Informal networks probably already exist on social media platforms, and will be an easy source of early members. Those communities are great early evangelists for alumni networks and can encourage their members to sign up by communicating the benefits of doing so, such as access to discounts, deals and events. It will be important to keep sharing information about the success of alumni and how the platform is helping to facilitate those wins.
Many corporations have traditionally hosted alumni gatherings, but through lockdown they have had to adapt. Rothschild & Co, the financial advisory group, sent its UK based alumni a “spring growing kit”, a mix of herb and flower seeds with instructions for planting, to celebrate the lifting of some national Covid restrictions. It was a simple, low cost yet thoughtful way of making alumni feel included and part of the community during a difficult time.
3. Strengthen the offboarding process
Companies, especially those making redundancies, should be humanely offboarding their people by giving them guidance on how to strengthen their CV to find alternative employment, and putting them into a helpful community of their peers. Like many retailers, Harrods had to downsize at the start of the pandemic. So it invited staff to its alumni network, ‘Forever Green and Gold’, to support employees and ensure they were easy to reach when employment opportunities opened up again.
4. Employ technology
Platforms exist to take the hassle out of building and growing an alumni community. Technology can do the hard work: tracking, engaging and understanding former employees. Time spent on alumni initiatives should be strategic, and it should add value to the business, rather than managing changes of addresses and email details on a spreadsheet.
But technology alone is not enough; it represents just 50% of the work required. An alumni platform without an engagement strategy leads to stale data. A platform solely focused on a transactional relationship with alumni does not thrive.
5. Get to know your network
It’s hard to run a vibrant community if you don’t know who your people are. Ask yourself: what constitutes an alumnus? Consider who you want to join your network, whether its current or former employees, contingent workers, freelancers, contract or seasonal workers.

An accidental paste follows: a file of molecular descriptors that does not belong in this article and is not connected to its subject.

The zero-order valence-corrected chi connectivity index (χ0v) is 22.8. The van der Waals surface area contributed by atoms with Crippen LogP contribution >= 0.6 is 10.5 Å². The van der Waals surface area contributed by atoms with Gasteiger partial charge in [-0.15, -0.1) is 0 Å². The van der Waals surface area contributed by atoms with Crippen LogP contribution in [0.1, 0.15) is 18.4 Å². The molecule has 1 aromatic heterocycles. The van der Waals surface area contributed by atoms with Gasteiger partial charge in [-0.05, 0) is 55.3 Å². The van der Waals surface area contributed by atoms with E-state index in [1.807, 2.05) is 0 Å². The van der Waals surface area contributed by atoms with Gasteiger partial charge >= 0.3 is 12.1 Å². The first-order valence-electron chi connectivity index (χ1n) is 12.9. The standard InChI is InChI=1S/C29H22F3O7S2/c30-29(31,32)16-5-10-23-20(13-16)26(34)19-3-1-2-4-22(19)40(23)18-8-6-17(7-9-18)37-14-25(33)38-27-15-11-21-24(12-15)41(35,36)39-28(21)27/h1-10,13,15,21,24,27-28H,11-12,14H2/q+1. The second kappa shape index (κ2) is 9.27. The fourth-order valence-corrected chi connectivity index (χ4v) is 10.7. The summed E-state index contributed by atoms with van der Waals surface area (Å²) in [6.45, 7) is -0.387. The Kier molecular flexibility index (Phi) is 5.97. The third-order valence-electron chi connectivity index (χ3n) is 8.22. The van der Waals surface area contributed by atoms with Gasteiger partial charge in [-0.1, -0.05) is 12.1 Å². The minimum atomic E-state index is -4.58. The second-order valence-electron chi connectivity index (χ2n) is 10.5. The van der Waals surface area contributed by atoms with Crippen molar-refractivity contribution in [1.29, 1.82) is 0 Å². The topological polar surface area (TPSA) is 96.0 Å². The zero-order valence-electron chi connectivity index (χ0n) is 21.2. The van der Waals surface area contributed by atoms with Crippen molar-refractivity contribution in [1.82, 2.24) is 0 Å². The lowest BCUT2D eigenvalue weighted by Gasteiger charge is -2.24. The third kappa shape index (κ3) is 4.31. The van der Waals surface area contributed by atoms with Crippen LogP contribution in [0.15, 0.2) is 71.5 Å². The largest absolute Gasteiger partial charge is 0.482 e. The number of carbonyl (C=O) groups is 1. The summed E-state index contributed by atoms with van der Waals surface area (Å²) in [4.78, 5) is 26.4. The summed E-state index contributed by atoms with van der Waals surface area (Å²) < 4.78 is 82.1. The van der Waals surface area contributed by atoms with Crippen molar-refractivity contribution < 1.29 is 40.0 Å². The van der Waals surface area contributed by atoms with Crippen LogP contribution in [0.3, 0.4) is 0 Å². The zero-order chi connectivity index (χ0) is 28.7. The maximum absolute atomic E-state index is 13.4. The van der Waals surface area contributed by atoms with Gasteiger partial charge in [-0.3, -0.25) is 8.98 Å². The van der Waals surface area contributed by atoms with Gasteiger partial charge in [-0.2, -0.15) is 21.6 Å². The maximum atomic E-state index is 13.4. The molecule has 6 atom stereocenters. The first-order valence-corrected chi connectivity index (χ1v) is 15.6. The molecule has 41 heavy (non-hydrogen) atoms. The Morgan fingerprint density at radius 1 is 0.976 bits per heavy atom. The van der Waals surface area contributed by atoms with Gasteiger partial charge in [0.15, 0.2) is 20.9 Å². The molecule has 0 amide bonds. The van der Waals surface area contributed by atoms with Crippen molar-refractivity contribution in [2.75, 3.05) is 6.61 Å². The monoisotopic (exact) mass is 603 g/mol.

Each will have different needs, expectations and preferences in terms of communication (method, frequency, content). Creating alumni personas that spell out these preferences by group (freelancer, new hire, old hand, for instance) can help you tailor content and marketing strategies.
6. Create a contextual and relevant experience
Alumni need and want a contextual and relevant experience. Technology allows you to segment the network by seniority, geography, function, or the employee networks they were involved in. Think about the content you are sharing. People don’t just want to hear corporate news. You cannot expect employees, especially busy senior executives, to join the network if it’s one-dimensional and doesn’t offer them any tangible value.
A senior financial professional in Australia doesn’t want to hear about an event for junior book-keepers in France. An alumnus in Hong Kong doesn’t want to hear about a get together in Argentina. Customization is key. The bank JP Morgan, for example, has research-themed content that targets alumni in finance and business who are keen to still access this valuable resource even after they leave the company.
7. Seek feedback and benchmark progress
Evaluating the progress and success of an alumni program is vital. Access to analytics and reporting helps to understand the networks’ users, how they are engaging, and the most relevant activities and content driving value.
This information allows alumni program managers to better drive engagement and target specific habits and user segments. It also helps to align your users directly to organizational objectives, such as recruiting or referring a business opportunity or sales lead.
This article originally appeared in I by IMD Magazine, the Knowledge Hub of IMD.